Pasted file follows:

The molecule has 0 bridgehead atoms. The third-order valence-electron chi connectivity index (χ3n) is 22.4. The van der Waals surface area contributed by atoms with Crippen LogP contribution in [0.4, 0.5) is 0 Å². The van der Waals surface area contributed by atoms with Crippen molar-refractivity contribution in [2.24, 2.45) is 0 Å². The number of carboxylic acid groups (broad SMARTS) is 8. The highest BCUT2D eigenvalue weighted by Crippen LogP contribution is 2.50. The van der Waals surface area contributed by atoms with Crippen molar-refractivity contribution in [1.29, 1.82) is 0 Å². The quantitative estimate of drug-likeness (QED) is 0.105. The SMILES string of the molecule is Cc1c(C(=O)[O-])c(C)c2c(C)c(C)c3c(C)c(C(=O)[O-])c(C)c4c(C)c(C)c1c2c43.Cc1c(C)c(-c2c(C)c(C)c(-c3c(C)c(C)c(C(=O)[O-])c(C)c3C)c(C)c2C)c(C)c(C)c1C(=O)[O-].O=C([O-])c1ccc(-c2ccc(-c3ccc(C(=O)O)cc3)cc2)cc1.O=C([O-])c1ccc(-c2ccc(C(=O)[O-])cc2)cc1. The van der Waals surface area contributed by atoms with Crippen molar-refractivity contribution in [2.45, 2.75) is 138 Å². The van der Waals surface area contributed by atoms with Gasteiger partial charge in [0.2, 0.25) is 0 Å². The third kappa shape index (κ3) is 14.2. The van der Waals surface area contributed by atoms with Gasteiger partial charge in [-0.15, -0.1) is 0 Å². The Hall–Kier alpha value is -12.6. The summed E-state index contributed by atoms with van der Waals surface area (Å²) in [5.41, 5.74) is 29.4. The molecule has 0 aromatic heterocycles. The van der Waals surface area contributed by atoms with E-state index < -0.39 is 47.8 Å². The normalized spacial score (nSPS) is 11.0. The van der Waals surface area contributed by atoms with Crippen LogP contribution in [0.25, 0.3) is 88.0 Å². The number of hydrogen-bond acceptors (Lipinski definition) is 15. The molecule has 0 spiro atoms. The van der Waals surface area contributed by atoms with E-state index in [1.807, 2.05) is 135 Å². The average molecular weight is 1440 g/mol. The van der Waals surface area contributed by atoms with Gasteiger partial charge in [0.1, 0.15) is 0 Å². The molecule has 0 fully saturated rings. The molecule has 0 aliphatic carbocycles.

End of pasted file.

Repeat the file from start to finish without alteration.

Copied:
The molecule has 0 bridgehead atoms. The third-order valence-electron chi connectivity index (χ3n) is 22.4. The van der Waals surface area contributed by atoms with Crippen LogP contribution in [0.4, 0.5) is 0 Å². The van der Waals surface area contributed by atoms with Crippen molar-refractivity contribution in [2.24, 2.45) is 0 Å². The number of carboxylic acid groups (broad SMARTS) is 8. The highest BCUT2D eigenvalue weighted by Crippen LogP contribution is 2.50. The van der Waals surface area contributed by atoms with Crippen molar-refractivity contribution in [1.29, 1.82) is 0 Å². The quantitative estimate of drug-likeness (QED) is 0.105. The SMILES string of the molecule is Cc1c(C(=O)[O-])c(C)c2c(C)c(C)c3c(C)c(C(=O)[O-])c(C)c4c(C)c(C)c1c2c43.Cc1c(C)c(-c2c(C)c(C)c(-c3c(C)c(C)c(C(=O)[O-])c(C)c3C)c(C)c2C)c(C)c(C)c1C(=O)[O-].O=C([O-])c1ccc(-c2ccc(-c3ccc(C(=O)O)cc3)cc2)cc1.O=C([O-])c1ccc(-c2ccc(C(=O)[O-])cc2)cc1. The van der Waals surface area contributed by atoms with Crippen molar-refractivity contribution in [2.45, 2.75) is 138 Å². The van der Waals surface area contributed by atoms with Gasteiger partial charge in [0.2, 0.25) is 0 Å². The third kappa shape index (κ3) is 14.2. The van der Waals surface area contributed by atoms with Gasteiger partial charge in [-0.15, -0.1) is 0 Å². The Hall–Kier alpha value is -12.6. The summed E-state index contributed by atoms with van der Waals surface area (Å²) in [5.41, 5.74) is 29.4. The molecule has 0 aromatic heterocycles. The van der Waals surface area contributed by atoms with E-state index < -0.39 is 47.8 Å². The normalized spacial score (nSPS) is 11.0. The van der Waals surface area contributed by atoms with Crippen LogP contribution in [0.25, 0.3) is 88.0 Å². The number of hydrogen-bond acceptors (Lipinski definition) is 15. The molecule has 0 spiro atoms. The van der Waals surface area contributed by atoms with E-state index in [1.807, 2.05) is 135 Å². The average molecular weight is 1440 g/mol. The van der Waals surface area contributed by atoms with Gasteiger partial charge in [0.1, 0.15) is 0 Å². The molecule has 0 fully saturated rings. The molecule has 0 aliphatic carbocycles.